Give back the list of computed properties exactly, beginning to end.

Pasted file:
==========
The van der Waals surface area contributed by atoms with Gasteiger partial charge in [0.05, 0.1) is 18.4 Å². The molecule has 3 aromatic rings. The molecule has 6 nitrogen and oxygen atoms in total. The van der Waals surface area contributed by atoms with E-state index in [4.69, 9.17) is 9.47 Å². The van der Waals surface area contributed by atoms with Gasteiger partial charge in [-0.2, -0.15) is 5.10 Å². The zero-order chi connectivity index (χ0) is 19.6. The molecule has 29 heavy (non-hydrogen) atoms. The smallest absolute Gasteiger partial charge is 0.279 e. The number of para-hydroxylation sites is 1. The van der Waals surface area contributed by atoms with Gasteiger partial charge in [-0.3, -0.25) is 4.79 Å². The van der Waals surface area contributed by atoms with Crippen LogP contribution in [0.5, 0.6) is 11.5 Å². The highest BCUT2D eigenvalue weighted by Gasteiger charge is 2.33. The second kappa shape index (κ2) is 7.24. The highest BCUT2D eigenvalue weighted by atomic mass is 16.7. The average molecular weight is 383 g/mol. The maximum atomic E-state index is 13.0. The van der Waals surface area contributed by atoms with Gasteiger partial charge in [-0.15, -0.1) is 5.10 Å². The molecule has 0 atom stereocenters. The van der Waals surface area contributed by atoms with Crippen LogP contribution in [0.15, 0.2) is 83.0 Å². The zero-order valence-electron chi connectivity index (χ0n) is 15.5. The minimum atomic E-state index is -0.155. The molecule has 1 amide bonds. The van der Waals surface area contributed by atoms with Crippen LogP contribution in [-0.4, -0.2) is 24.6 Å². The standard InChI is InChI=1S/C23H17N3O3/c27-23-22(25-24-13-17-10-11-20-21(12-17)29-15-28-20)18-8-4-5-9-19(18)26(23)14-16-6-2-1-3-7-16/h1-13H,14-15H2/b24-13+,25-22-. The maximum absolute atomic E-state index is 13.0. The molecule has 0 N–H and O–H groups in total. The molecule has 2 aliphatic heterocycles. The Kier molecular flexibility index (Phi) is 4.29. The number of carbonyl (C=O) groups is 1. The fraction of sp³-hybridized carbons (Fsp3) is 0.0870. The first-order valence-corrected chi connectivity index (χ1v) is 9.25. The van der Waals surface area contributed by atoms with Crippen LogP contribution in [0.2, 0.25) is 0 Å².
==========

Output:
The van der Waals surface area contributed by atoms with Gasteiger partial charge in [0.05, 0.1) is 18.4 Å². The molecule has 3 aromatic rings. The molecule has 6 nitrogen and oxygen atoms in total. The van der Waals surface area contributed by atoms with E-state index in [4.69, 9.17) is 9.47 Å². The van der Waals surface area contributed by atoms with Gasteiger partial charge in [-0.2, -0.15) is 5.10 Å². The zero-order chi connectivity index (χ0) is 19.6. The molecule has 29 heavy (non-hydrogen) atoms. The smallest absolute Gasteiger partial charge is 0.279 e. The number of para-hydroxylation sites is 1. The van der Waals surface area contributed by atoms with Gasteiger partial charge in [-0.3, -0.25) is 4.79 Å². The van der Waals surface area contributed by atoms with Crippen LogP contribution in [0.5, 0.6) is 11.5 Å². The highest BCUT2D eigenvalue weighted by Gasteiger charge is 2.33. The second kappa shape index (κ2) is 7.24. The highest BCUT2D eigenvalue weighted by atomic mass is 16.7. The average molecular weight is 383 g/mol. The maximum atomic E-state index is 13.0. The van der Waals surface area contributed by atoms with Gasteiger partial charge in [-0.15, -0.1) is 5.10 Å². The molecule has 0 atom stereocenters. The van der Waals surface area contributed by atoms with Crippen LogP contribution in [0.15, 0.2) is 83.0 Å². The zero-order valence-electron chi connectivity index (χ0n) is 15.5. The minimum atomic E-state index is -0.155. The molecule has 1 amide bonds. The van der Waals surface area contributed by atoms with Crippen LogP contribution in [-0.4, -0.2) is 24.6 Å². The standard InChI is InChI=1S/C23H17N3O3/c27-23-22(25-24-13-17-10-11-20-21(12-17)29-15-28-20)18-8-4-5-9-19(18)26(23)14-16-6-2-1-3-7-16/h1-13H,14-15H2/b24-13+,25-22-. The maximum absolute atomic E-state index is 13.0. The molecule has 0 N–H and O–H groups in total. The molecule has 2 aliphatic heterocycles. The Kier molecular flexibility index (Phi) is 4.29. The number of carbonyl (C=O) groups is 1. The fraction of sp³-hybridized carbons (Fsp3) is 0.0870. The first-order valence-corrected chi connectivity index (χ1v) is 9.25. The van der Waals surface area contributed by atoms with Crippen LogP contribution in [0.2, 0.25) is 0 Å².